Our September edition of HARP PERSPECTIVES features the research of renowned harp player Eilís Lavelle. Eilís reviews the historical references to two female harpers, Rose Mooney and Catherine (Kate) Martin, to whom Edward Bunting has attributed notations in his manuscript collection and publications.
CAIRDE NA CRUITE: The Foundation and Early Years | TERESA O'DONNELL
Our August edition features the research of renowned harp player and musicologist, Teresa O’Donnell, as she traces the history of Cairde na Cruite, Friends of the Harp from its foundation, more than sixty years ago, through its early years. Meet its illustrious founders and admire their foresight as they paved the way for the revival of the Irish harp.
A GERMAN VISITOR, AN IRISH HARPER, AND A DUBLIN BOOT-MAKER: The Background to a Tale Told by Arthur O’Neill | SEÁN DONNELLY
Our July edition features Seán Donnelly, one of our foremost commentators on early Irish harping and the music performed by the harpers. He paints vivid pictures of their travels and entertains us with countless anecdotes about their exploits. This piece talks about the well-known air ‘Táimse im’ chodladh’. In the coming months, we will be welcoming many other voices to the conversation and hope that they will broaden horizons and provide new perspectives on current and future harp directions.
FINDING A VOICE: PERFORMANCE RESEARCH ON THE IRISH HARP | KATHLEEN LOUGHNANE
Kathleen Loughnane shares an evocative picture of her harp journey from the mid sixties until now. She recounts the evening sessions at the Chariot Inn in Ranelagh where Séamus Ennis was in 'full flow', sessions with Éamonn Ó Bróithe and Liam Lewis at Club Áras na nGael in Galway and the influences on her harp playing through the years.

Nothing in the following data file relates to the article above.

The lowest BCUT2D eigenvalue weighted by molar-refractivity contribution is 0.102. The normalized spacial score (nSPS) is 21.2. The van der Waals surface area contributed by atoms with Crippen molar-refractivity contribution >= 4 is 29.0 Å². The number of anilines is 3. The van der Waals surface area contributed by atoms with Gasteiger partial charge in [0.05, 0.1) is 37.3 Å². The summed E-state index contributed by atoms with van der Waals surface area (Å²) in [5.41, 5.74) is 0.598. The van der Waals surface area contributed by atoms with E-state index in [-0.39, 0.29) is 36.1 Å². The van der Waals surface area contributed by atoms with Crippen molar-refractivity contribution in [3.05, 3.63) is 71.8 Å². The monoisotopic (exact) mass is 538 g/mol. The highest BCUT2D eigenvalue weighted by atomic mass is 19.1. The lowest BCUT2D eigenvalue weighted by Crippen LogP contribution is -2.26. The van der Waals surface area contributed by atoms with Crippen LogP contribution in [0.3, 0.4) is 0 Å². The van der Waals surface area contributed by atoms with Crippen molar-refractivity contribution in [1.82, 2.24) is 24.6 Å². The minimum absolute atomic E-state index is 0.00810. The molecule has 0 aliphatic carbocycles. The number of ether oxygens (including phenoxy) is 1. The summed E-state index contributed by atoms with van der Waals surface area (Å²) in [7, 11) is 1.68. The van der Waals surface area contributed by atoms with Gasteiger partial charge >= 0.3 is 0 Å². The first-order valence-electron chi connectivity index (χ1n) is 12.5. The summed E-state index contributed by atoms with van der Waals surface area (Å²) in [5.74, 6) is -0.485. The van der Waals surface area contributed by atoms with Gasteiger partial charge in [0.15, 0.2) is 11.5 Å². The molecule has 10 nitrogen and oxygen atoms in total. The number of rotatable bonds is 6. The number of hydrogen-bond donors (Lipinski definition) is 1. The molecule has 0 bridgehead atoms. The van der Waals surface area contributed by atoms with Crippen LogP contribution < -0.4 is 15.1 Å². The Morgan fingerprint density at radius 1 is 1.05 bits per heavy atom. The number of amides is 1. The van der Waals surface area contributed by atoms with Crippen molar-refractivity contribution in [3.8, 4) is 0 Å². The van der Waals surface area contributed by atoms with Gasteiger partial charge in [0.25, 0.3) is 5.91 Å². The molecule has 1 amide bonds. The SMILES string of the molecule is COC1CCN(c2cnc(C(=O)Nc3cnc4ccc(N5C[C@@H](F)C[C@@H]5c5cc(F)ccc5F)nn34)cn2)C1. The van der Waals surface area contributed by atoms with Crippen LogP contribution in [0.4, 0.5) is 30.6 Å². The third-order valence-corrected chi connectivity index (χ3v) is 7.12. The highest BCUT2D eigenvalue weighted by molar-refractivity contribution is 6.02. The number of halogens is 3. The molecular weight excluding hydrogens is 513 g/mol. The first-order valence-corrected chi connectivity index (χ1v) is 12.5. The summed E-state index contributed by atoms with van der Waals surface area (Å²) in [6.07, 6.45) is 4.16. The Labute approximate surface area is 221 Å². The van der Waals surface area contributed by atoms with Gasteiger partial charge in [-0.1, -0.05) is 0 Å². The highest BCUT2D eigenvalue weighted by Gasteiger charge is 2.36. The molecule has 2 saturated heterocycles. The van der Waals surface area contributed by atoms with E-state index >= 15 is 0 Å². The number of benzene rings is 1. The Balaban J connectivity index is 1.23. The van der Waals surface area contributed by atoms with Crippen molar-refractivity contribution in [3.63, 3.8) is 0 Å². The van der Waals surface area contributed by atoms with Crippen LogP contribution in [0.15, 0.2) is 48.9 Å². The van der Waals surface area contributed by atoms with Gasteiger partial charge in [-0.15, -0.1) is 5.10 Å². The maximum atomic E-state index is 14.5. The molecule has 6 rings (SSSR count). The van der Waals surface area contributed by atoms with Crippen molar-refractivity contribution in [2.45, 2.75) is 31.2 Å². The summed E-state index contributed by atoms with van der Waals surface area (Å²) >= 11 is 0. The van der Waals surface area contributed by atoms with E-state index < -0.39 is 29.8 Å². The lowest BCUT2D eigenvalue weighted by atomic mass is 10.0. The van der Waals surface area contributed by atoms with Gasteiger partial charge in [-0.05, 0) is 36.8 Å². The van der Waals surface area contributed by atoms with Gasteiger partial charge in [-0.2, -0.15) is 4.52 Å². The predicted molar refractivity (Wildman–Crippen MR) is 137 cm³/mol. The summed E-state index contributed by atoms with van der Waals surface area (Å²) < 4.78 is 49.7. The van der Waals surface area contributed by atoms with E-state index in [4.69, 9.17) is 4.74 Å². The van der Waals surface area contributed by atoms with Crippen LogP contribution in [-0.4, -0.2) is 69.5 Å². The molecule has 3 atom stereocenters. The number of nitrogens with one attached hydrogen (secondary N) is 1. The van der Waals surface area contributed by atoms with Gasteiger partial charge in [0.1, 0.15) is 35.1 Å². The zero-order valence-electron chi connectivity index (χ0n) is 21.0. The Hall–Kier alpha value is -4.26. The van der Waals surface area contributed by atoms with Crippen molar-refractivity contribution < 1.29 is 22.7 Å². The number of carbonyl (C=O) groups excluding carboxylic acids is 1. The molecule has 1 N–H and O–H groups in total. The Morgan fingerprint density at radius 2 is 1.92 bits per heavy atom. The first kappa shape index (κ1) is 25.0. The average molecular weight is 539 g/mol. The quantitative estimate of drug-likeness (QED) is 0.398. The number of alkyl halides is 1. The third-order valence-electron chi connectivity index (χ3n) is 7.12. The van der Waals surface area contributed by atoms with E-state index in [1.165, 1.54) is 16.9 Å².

ORIGINS OF THE MODERN IRISH HARP: JOHN EGAN AND JAMES MCFALL | NANCY HURRELL
Nancy Hurrell, harpist and historian shares her thoughts about the ORIGINS OF THE MODERN IRISH HARP: JOHN EGAN AND JAMES MCFALL and describes a time when the harp faced an uncertain future in Ireland. She traces how the cultural revival movement inspired talented craftsmen to develop new forms of Irish harps and infuse new life into the tradition. She introduces us to two influential harp makers - John Egan and James McFall – and gives us a fascinating insight into their influence on the future of the harp in Ireland.
TRADITION, LINEAGE AND REVIVAL | SIMON CHADWICK
Do you know who your teacher’s harp teacher was? Who was their harp teacher? How far back can you go? Tracing your lineage like this can give you an important sense of your place in the wider harp tradition. In Tradition, Lineage and Revival, early Irish harper and researcher, Simon Chadwick, shares his thoughts about how reflecting on our harp lineage helps us understand how the Irish harp tradition has developed and changed over time, and whether a focus on harp lineage give us any idea about how harping will continue to evolve in the future.